“Give safety time and make sacrifices; if resources are under pressure and you need to make sacrifices, you sacrifice something else other than safety,” said Jeremy Fish, managing director of Nationwide Platforms, to an audience of about 300 at the IPAF Summit on March 17 in Madrid, Spain.
Playing a short but highly professional jazz interlude on his saxophone, Fish went on to illustrate how discipline, commitment and passion – principles that apply to music – should be applied to safety.
Safety protects revenues, he explained, citing cases of how UK companies have coughed up a total of £82 million in fines for safety breaches over the last five years, with several companies eventually ceasing to trade. “What do you do to avoid compromising safety if you have to economise? Whatever it takes,” was his advice. “You don’t have to focus on equipment to be safe; you can focus on behavior. Safe behavior doesn’t involve cost. Speak up when you witness something dangerous. Question, take ownership, share incidents and near-misses.”
Fish challenged IPAF and its membership to stop paying lip service to safety. Noting that more member companies should be reporting accidents involving mobile elevating work platforms (MEWPs) at IPAF’s incident database (www.ipaf.org/incident), he said: “My message to the IPAF membership is this. If you are really serious about safety, then why is it that so few of you have submitted near-miss reports to the IPAF accident reporting database since its inception four years ago? This isn’t information sharing. This isn’t learning. This isn’t being serious about safety. I think that a number of you shouldn’t be here and should leave IPAF.”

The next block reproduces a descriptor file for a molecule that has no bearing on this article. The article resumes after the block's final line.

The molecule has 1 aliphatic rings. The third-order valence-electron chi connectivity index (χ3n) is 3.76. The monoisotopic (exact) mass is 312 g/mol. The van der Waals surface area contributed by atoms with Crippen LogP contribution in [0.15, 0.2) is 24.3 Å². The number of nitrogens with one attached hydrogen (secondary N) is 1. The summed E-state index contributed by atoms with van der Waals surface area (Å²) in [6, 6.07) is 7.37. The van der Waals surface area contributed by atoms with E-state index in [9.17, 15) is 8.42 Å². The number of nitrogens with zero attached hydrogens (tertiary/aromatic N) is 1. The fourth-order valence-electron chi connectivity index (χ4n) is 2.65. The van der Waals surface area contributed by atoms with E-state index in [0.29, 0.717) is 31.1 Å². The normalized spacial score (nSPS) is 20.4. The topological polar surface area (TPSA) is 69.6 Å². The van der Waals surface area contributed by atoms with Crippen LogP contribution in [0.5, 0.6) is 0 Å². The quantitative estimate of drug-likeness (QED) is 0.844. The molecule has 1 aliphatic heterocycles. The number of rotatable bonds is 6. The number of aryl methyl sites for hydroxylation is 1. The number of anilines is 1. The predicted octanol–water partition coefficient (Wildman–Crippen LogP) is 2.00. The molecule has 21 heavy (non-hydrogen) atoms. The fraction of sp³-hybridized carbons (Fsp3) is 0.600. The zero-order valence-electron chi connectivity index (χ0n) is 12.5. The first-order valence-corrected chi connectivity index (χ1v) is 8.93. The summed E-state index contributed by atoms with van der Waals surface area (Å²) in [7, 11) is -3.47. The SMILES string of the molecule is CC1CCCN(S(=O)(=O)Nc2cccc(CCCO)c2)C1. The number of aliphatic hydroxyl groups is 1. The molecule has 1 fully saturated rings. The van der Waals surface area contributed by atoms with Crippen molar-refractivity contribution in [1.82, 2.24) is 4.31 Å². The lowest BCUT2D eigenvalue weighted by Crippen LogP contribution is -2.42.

He also proposed that IPAF should raise standards by auditing new and existing members: “My message to IPAF is this. If you are really serious about safety, why do you let any MEWP provider organization join? Are you more interested in membership numbers and fees or driving safety standards? I think we should be auditing new and existing members, insisting that they uphold certain standards – standards that are worthy of the IPAF badge. Let’s not tolerate mediocrity and second best. My view is that if we can do these things, then safety surely will be our number one priority, in both good and bad times, and it will transform our industry.”
In the discussion following the presentation, Fish acknowledged that companies and organisations face the challenge of treading a fine line between safety and revenue.
IPAF CEO Tim Whiteman said that IPAF is focused on safety and that it would be looking for avenues to push the health agenda. The Federation would continue to work with the relevant authorities on speeding up accident investigations and learning from them.
Fish’s talk was just one of a host of top-class presentations, among them from Brad Boehler, president of Skyjack, and Pedro Torres, COO at Riwal. Skyjack’s Brad Boehler discussed efforts being undertaken by manufacturers and the UK Health & Safety Executive (HSE) to create a new international standard for controls on MEWPs, while Riwal’s Pedro Torres provided strategies to break the cycles in the rental business, which he predicted would become hyper-cyclical.
The next IPAF Summit will be held with the International Awards for Powered Access (IAPAs) on April 4, 2017 in London Wembley, UK. Watch for event details at www.iapa-summit.info
Presentations from the IPAF Summit are available at the Resources section of www.ipaf.org